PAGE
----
Earlier this week, a U.S. Court of Appeals for the Second Circuit opinion reinforced that federal courts take standing in derivative actions quite seriously, particular when the alleged director misconduct predated the IPO. Corporate defense attorneys would be mindful to evaluate and bring standing challenges early in these cases to help save defense costs and protect their directors.

The Second Circuit affirmed the Southern District of New York’s dismissal of putative shareholder derivative actions brought against Facebook’s directors. In three separately filed suits, the shareholders alleged that the directors breached their fiduciary duties because Facebook’s Registration Statement—filed before Facebook’s initial public offering (IPO)—failed to account for its projected mobile growth and decreasing revenue therefrom. Because the court concluded that the shareholders ultimately lacked derivative standing, the Second Circuit affirmed the lower court’s dismissal.

Facebook is the world’s largest social media company. Its May 18, 2012, IPO was one of the largest in history and, accordingly, had to be underwritten by multiple institutions. Months before the IPO, Facebook filed its Form S-1 Registration Statement with the Securities and Exchange Commission. The S-1 details, among other things, a company’s current business model, its competition, and information on the offering price and methodology for setting that price—including projected revenues. According to the complaint, before the IPO, Facebook provided its underwriters with revenue projections for the second quarter and full year of 2012.

Also according to the complaint, on May 9, 2012, less than 10 days before the IPO, Facebook supplemented its Registration Statement with a one-page, standalone disclosure that identified a trend: The number of Facebook users was increasing at a higher rate than the amount of advertisements. This was due, in large part, to the increased use of Facebook on mobile devices, in which Facebook had less space and opportunity per page to display advertisements. As a result, Facebook advised its underwriters that revenue estimates for 2012 were actually 3–3.5 percent lower than Facebook’s initial estimate. Because of the last-minute changes in Facebook’s Registration Statement, the media seized upon the altered guidance and claimed that the underwriters priced the IPO based on the initial projections. 

Three lawsuits followed—in state court in California, state court in Delaware, and federal court in New York—all claiming that Facebook’s directors breached their duties to shareholders because the IPO disclosures did not include a “sufficient description of the effect that increasing mobile usage was projected to have on the company’s revenue growth.” The state cases were removed and ultimately transferred to accompany the federal court action in New York.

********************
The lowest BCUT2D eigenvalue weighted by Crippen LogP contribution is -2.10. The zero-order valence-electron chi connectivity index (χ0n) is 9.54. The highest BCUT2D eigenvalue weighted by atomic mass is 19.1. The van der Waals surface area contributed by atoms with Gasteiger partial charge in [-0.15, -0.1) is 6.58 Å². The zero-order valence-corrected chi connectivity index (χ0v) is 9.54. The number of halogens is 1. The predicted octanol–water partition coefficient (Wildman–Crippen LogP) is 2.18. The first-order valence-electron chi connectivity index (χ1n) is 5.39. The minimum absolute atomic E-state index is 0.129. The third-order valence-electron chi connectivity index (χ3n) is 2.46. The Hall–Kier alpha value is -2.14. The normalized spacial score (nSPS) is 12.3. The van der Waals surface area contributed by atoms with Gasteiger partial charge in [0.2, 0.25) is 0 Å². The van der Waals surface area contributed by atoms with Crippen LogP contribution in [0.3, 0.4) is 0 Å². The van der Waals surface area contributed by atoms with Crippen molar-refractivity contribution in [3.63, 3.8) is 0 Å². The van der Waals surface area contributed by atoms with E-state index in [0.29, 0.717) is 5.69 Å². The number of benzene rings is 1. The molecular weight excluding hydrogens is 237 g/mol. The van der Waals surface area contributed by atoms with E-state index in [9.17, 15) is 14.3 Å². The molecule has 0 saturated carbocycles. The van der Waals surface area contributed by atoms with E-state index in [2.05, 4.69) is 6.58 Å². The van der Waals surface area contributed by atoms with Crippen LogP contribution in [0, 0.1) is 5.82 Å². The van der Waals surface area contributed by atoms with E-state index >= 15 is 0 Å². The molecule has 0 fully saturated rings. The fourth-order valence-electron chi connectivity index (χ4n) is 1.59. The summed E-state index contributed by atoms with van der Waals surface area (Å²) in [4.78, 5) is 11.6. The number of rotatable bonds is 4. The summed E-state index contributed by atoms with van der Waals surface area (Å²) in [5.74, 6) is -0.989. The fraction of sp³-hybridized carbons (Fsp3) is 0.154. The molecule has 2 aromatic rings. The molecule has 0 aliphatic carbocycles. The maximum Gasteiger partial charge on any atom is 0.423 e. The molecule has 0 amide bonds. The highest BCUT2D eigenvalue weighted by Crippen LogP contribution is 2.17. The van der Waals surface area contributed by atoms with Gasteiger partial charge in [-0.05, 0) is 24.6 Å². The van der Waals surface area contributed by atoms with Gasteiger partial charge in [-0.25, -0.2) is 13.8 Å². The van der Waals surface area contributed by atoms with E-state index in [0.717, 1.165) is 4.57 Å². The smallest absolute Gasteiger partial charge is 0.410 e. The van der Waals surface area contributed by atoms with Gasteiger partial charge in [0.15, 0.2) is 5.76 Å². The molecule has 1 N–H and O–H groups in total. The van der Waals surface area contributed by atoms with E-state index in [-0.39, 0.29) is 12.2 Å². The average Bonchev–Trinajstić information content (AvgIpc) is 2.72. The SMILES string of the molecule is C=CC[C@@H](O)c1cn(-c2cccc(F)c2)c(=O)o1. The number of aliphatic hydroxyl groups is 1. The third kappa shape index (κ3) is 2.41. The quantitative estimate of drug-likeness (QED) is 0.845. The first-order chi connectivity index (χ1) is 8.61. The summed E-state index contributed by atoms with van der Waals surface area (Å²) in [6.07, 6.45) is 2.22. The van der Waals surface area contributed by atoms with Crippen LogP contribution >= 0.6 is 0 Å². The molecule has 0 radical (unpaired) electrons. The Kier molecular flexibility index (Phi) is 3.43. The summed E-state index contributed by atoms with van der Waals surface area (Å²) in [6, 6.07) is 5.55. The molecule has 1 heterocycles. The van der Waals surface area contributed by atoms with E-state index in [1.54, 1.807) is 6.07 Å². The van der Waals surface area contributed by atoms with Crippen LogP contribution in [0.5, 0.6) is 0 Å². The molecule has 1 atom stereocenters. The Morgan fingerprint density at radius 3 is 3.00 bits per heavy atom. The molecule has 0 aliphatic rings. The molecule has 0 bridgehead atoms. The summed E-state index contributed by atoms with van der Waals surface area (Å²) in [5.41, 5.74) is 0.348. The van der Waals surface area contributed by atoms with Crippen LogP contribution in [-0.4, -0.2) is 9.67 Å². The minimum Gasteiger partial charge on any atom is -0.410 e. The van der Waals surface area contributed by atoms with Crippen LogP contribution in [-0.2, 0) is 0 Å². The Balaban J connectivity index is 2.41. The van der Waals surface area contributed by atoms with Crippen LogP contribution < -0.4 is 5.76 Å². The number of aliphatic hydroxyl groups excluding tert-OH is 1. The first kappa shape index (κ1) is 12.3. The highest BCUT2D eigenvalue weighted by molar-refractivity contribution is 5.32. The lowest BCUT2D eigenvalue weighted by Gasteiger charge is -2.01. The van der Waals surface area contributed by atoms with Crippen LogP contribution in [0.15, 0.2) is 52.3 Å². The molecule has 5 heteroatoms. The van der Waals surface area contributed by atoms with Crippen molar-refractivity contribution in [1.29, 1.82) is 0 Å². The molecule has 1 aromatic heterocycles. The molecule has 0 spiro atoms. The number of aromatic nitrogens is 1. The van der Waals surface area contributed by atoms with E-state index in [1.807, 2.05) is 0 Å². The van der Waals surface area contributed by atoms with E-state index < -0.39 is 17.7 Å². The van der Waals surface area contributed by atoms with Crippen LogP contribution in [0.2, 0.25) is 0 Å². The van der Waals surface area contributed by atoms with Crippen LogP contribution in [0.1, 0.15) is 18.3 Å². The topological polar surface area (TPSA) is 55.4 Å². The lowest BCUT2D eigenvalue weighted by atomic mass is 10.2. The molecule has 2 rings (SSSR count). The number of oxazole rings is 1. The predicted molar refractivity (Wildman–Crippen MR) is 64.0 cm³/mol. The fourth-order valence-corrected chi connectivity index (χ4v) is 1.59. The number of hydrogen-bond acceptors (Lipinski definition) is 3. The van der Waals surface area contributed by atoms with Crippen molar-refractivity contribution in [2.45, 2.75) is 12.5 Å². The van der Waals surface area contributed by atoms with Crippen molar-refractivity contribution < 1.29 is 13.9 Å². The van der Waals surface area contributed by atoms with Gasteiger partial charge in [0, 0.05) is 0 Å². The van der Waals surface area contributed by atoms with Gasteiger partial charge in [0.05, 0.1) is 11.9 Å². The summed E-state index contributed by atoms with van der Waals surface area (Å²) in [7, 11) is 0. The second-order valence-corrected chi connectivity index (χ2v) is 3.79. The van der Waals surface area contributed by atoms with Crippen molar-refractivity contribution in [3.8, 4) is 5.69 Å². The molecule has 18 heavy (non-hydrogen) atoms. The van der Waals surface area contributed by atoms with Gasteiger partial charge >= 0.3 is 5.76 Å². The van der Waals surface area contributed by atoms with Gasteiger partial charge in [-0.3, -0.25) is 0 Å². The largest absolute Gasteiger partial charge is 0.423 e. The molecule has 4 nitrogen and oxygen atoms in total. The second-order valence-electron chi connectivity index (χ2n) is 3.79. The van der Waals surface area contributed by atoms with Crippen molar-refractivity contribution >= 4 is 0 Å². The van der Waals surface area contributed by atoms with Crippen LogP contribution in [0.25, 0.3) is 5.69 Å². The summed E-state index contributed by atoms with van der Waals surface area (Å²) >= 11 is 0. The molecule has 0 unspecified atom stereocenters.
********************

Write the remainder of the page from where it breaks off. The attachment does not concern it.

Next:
But, the complaint was a preface to nothing. The district court found, on a motion to dismiss, that none of the plaintiffs could ultimately establish that they had derivative standing to bring the suit under Rule 23.1. The Second Circuit affirmed.

Under Rule 23.1, the plaintiff in a derivative action must “allege that the plaintiff was a shareholder or member at the time of the transaction complained of or that the plaintiff’s share of the membership later devolved on it by operation of law.” This has also been phrased as the “contemporaneous ownership rule.” The rule ensures that the plaintiff is the proper party to assert claims on behalf of the corporation. Here, none of the plaintiffs could satisfy the requirement.

In putting this rule into practice, the Second Circuit again held that to invoke derivative standing, a plaintiff is required to plead that they owned stock “throughout the course of the activities that constitute the primary basis of the complaint.” Put another way, a plaintiff must have acquired the stock and acquired it prior to the allegedly wrongful conduct. In these cases, none of the plaintiffs could satisfy this requirement.

As to two of the plaintiffs, the Second Circuit explained that they owned Facebook shares before the IPO through their units in an investment vehicle. However, their agreement with that investment vehicle specifically stated that they had “no direct interest in any Facebook Securities” and that the investment vehicle “in its sole discretion shall have the right, but not the obligation to distribute” the Facebook shares. Because these plaintiffs did not have any direct interest in the stock at the time the disclosures were made, they lacked standing to pursue their claims.

As to the third plaintiff, the appellate court held that because she bought Facebook stock during the IPO, and because the challenged disclosures were made before her acquisition of that Facebook stock, she too lacked standing to pursue her claims. The proper place for a complaint about disclosures in an IPO for such a shareholder is in a direct suit under the securities laws—not in a derivative action against the directors.

In re Facebook IPO displays the hurdles that any shareholders will face to challenge the actions of a company’s directors taken before an IPO. Most shareholders will not have held any stock prior to the IPO and will have to look to the securities laws in a direct suit rather than pursuing a matter on behalf of the newly public company for violation of state-law fiduciary duties. This does not mean that no suit can be brought against directors on behalf of the company for the alleged misconduct, but that any derivative action in such a context will face an uphill battle.

In re: Facebook, Inc. Initial Public Offering Derivative Litigation, Case No. 14-1445L (2d Cir. July 24, 2015).